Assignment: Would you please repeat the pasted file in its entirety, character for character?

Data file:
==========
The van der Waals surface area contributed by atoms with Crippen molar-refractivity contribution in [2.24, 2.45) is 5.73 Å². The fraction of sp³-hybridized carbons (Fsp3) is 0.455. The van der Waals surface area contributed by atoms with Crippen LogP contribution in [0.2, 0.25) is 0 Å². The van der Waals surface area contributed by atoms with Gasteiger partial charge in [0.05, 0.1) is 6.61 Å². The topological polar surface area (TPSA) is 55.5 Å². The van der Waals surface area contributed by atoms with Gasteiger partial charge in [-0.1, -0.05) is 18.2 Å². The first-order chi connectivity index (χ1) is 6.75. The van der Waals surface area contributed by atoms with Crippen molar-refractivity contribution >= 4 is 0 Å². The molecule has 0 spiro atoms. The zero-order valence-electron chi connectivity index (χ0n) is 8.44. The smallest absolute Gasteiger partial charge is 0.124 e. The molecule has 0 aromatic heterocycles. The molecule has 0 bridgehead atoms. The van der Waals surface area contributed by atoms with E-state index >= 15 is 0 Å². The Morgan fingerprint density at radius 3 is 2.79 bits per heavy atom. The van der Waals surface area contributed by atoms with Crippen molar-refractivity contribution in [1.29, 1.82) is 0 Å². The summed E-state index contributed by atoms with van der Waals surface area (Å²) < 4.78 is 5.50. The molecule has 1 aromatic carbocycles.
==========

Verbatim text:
The van der Waals surface area contributed by atoms with Crippen molar-refractivity contribution in [2.24, 2.45) is 5.73 Å². The fraction of sp³-hybridized carbons (Fsp3) is 0.455. The van der Waals surface area contributed by atoms with Crippen LogP contribution in [0.2, 0.25) is 0 Å². The van der Waals surface area contributed by atoms with Gasteiger partial charge in [0.05, 0.1) is 6.61 Å². The topological polar surface area (TPSA) is 55.5 Å². The van der Waals surface area contributed by atoms with Gasteiger partial charge in [-0.1, -0.05) is 18.2 Å². The first-order chi connectivity index (χ1) is 6.75. The van der Waals surface area contributed by atoms with Crippen molar-refractivity contribution >= 4 is 0 Å². The molecule has 0 spiro atoms. The zero-order valence-electron chi connectivity index (χ0n) is 8.44. The smallest absolute Gasteiger partial charge is 0.124 e. The molecule has 0 aromatic heterocycles. The molecule has 0 bridgehead atoms. The van der Waals surface area contributed by atoms with E-state index >= 15 is 0 Å². The Morgan fingerprint density at radius 3 is 2.79 bits per heavy atom. The van der Waals surface area contributed by atoms with Crippen molar-refractivity contribution in [1.29, 1.82) is 0 Å². The summed E-state index contributed by atoms with van der Waals surface area (Å²) < 4.78 is 5.50. The molecule has 1 aromatic carbocycles.